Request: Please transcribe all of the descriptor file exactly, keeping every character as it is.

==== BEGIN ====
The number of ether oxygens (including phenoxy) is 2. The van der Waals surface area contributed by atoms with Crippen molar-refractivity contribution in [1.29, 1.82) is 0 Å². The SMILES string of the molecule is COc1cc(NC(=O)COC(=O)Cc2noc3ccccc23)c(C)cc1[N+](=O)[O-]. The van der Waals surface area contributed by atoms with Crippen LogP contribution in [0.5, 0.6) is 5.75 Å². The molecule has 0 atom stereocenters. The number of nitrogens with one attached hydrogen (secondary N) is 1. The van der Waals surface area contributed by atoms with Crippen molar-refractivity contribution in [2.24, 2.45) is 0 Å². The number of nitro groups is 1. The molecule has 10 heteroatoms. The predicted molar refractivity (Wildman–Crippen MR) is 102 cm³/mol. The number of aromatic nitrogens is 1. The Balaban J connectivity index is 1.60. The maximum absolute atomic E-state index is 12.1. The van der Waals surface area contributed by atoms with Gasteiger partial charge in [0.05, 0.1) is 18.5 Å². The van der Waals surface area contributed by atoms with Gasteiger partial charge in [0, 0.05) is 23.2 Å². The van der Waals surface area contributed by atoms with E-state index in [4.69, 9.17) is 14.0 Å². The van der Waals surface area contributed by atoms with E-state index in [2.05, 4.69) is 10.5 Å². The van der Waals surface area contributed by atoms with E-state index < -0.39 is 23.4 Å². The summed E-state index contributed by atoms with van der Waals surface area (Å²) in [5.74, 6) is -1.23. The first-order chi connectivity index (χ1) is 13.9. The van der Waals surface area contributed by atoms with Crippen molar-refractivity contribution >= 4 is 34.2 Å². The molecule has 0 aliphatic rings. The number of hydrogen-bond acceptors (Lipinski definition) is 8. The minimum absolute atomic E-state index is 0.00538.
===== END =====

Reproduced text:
The number of ether oxygens (including phenoxy) is 2. The van der Waals surface area contributed by atoms with Crippen molar-refractivity contribution in [1.29, 1.82) is 0 Å². The SMILES string of the molecule is COc1cc(NC(=O)COC(=O)Cc2noc3ccccc23)c(C)cc1[N+](=O)[O-]. The van der Waals surface area contributed by atoms with Crippen LogP contribution in [0.5, 0.6) is 5.75 Å². The molecule has 0 atom stereocenters. The number of nitrogens with one attached hydrogen (secondary N) is 1. The van der Waals surface area contributed by atoms with Crippen molar-refractivity contribution in [2.24, 2.45) is 0 Å². The number of nitro groups is 1. The molecule has 10 heteroatoms. The predicted molar refractivity (Wildman–Crippen MR) is 102 cm³/mol. The number of aromatic nitrogens is 1. The Balaban J connectivity index is 1.60. The maximum absolute atomic E-state index is 12.1. The van der Waals surface area contributed by atoms with Gasteiger partial charge in [0.05, 0.1) is 18.5 Å². The van der Waals surface area contributed by atoms with Gasteiger partial charge in [0, 0.05) is 23.2 Å². The van der Waals surface area contributed by atoms with E-state index in [4.69, 9.17) is 14.0 Å². The van der Waals surface area contributed by atoms with E-state index in [2.05, 4.69) is 10.5 Å². The van der Waals surface area contributed by atoms with E-state index < -0.39 is 23.4 Å². The summed E-state index contributed by atoms with van der Waals surface area (Å²) in [5.74, 6) is -1.23. The first-order chi connectivity index (χ1) is 13.9. The van der Waals surface area contributed by atoms with Crippen molar-refractivity contribution >= 4 is 34.2 Å². The molecule has 0 aliphatic rings. The number of hydrogen-bond acceptors (Lipinski definition) is 8. The minimum absolute atomic E-state index is 0.00538.